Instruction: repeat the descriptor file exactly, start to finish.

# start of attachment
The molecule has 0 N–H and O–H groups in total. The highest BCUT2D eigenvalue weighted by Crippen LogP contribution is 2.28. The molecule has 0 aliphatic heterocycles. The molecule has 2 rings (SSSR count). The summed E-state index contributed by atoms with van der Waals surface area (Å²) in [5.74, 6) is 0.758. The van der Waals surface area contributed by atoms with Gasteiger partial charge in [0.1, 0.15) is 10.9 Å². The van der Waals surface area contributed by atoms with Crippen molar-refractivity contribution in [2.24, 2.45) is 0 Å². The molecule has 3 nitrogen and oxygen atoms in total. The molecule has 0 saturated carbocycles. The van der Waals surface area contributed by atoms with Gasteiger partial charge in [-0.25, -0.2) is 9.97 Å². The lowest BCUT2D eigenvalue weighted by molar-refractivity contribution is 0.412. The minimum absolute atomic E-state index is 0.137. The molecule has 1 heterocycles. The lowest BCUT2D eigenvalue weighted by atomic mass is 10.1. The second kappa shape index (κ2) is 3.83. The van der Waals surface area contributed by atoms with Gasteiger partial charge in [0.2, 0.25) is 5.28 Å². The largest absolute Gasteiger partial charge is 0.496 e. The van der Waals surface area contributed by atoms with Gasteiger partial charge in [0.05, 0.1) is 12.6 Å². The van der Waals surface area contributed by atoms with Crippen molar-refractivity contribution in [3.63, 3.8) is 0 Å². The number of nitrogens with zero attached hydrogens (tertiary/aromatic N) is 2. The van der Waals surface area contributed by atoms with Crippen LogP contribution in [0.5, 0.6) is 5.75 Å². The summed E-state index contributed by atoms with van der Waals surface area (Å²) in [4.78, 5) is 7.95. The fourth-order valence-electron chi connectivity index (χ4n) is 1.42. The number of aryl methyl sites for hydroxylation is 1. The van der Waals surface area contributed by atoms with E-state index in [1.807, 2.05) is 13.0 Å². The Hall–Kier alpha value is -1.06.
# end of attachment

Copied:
The molecule has 0 N–H and O–H groups in total. The highest BCUT2D eigenvalue weighted by Crippen LogP contribution is 2.28. The molecule has 0 aliphatic heterocycles. The molecule has 2 rings (SSSR count). The summed E-state index contributed by atoms with van der Waals surface area (Å²) in [5.74, 6) is 0.758. The van der Waals surface area contributed by atoms with Gasteiger partial charge in [0.1, 0.15) is 10.9 Å². The van der Waals surface area contributed by atoms with Crippen molar-refractivity contribution in [2.24, 2.45) is 0 Å². The molecule has 3 nitrogen and oxygen atoms in total. The molecule has 0 saturated carbocycles. The van der Waals surface area contributed by atoms with Gasteiger partial charge in [-0.25, -0.2) is 9.97 Å². The lowest BCUT2D eigenvalue weighted by molar-refractivity contribution is 0.412. The minimum absolute atomic E-state index is 0.137. The molecule has 1 heterocycles. The lowest BCUT2D eigenvalue weighted by atomic mass is 10.1. The second kappa shape index (κ2) is 3.83. The van der Waals surface area contributed by atoms with Gasteiger partial charge in [0.2, 0.25) is 5.28 Å². The largest absolute Gasteiger partial charge is 0.496 e. The van der Waals surface area contributed by atoms with Gasteiger partial charge in [0.05, 0.1) is 12.6 Å². The van der Waals surface area contributed by atoms with Crippen molar-refractivity contribution in [3.63, 3.8) is 0 Å². The number of nitrogens with zero attached hydrogens (tertiary/aromatic N) is 2. The van der Waals surface area contributed by atoms with Crippen LogP contribution in [0.5, 0.6) is 5.75 Å². The summed E-state index contributed by atoms with van der Waals surface area (Å²) in [4.78, 5) is 7.95. The fourth-order valence-electron chi connectivity index (χ4n) is 1.42. The number of aryl methyl sites for hydroxylation is 1. The van der Waals surface area contributed by atoms with E-state index in [1.807, 2.05) is 13.0 Å². The Hall–Kier alpha value is -1.06.